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Let's say you are cleaning your motorbike parked in your house. Suddenly, your sister come to you asking for your help to print her project using a computer in her room, temporarily swapping it with your cleaning.

You agreed, then printed all what is/are needed to print in her room, following that, you return to your sister cleaning your motorbike. And you say:

"I'm done printing. Now let's get back to what we were previously doing.

GET BACK here means: continue/resume right?

Is this a correct wording to express it?

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    But you alone were cleaning your motorbike, so to say let us and we there would be to refer to yourself in the plural. That happens in English, but usually it is said facetiously, either to rope the other person in to your plan, or to speak of yourself jokingly as an Eminence. But you are correct about get back. – Tᴚoɯɐuo Nov 2 '18 at 21:53
  • Hello, I forgot to include that 'your sister' had also been doing something before she asked you. Like your sister was sorting computer files while you were cleaning your motorbike. So, can I say: "now let's get back to what we were doing before"? – John Arvin Nov 3 '18 at 11:34
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    OK, but let's is still something of an invitation to join you. It would be clearer to say Now we can get back to what we were doing. – Tᴚoɯɐuo Nov 3 '18 at 13:44
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Yes, there are two people in the description. The brother says to the sister:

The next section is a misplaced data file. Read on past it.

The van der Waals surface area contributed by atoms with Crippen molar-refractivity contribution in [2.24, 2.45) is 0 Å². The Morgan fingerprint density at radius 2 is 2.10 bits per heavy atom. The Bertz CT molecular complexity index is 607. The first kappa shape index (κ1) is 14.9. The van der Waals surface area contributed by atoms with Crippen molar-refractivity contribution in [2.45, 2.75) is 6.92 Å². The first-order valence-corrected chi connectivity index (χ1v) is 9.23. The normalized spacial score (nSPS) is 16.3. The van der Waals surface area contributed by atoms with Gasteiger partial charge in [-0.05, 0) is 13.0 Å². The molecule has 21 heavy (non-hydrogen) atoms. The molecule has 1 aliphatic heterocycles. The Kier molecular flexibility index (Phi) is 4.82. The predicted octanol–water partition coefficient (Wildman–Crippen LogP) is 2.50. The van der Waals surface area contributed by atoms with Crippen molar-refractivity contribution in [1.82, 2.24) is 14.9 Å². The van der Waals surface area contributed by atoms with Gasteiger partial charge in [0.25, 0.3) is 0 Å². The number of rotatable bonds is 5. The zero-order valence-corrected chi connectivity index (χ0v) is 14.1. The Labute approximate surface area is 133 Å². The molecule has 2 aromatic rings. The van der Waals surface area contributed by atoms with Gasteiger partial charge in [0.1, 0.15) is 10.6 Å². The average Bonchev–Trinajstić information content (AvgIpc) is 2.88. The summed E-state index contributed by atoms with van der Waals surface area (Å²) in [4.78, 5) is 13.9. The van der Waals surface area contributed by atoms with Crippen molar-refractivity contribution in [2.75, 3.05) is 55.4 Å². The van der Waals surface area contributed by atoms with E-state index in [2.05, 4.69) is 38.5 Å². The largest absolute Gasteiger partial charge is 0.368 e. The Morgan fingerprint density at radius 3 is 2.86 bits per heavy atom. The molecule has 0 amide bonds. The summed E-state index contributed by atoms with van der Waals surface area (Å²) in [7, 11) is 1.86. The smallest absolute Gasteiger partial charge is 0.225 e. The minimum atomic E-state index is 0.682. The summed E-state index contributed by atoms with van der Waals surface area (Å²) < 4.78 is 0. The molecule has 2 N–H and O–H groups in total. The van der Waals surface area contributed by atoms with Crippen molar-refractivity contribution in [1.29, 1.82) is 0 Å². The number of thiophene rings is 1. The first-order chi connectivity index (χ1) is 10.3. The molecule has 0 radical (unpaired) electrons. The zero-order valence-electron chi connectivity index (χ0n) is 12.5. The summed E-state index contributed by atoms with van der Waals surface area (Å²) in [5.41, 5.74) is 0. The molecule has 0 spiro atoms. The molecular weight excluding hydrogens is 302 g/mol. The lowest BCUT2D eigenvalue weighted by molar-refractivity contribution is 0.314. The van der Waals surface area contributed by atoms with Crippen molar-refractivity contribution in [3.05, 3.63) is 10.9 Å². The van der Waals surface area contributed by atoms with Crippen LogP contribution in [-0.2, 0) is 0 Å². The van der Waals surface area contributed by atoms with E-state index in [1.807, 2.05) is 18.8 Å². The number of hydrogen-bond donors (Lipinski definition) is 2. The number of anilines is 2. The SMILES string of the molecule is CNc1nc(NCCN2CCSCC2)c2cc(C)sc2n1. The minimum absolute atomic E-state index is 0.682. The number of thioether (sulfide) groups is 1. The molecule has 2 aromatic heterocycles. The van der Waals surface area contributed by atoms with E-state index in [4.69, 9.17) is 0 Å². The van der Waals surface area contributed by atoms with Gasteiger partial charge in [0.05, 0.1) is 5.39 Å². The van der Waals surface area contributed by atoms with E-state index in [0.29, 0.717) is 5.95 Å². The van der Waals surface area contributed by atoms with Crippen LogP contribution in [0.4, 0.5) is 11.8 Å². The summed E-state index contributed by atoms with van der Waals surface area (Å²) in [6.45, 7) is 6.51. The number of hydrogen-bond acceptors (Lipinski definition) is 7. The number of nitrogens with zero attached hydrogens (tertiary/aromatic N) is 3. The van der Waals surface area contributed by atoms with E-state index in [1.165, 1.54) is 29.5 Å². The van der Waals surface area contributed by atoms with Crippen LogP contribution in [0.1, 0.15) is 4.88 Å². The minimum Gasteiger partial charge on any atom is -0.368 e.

"I'm done printing. Now let's get back to what we were previously doing."

That's perfect. I would say: what we were doing before, in conversation. Previously is quite formal.

To get back to doing something: start doing again what you were doing before.

aka go back to doing something.

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Not entirely. "get back to" does means to resume a previously stopped activity.

The problem with your phrasing is the fact that you used "let's" (which means let us). Since your sister was not helping your clean your motorbike, using let's is inappropriate.

Your sentence would make more sense if you said:

I'm done printing. Now I'm going get back to what I was previously doing.

If your sister was helping you clean your motorbike and you finish printing the documents, your wording would be correct.

  • I'm not sure it's entirely "inappropriate." Perhaps you were hoping for a quid pro quo, that is, now that you're done helping your sister, you are now inviting her to come help you. I think "let's" could be used that way, as a subtle nudge. – J.R. Nov 2 '18 at 21:57
  • Your block quote sentence is not grammatical. And let's is right. He is with this sister when he says that. – Lambie Nov 2 '18 at 22:42

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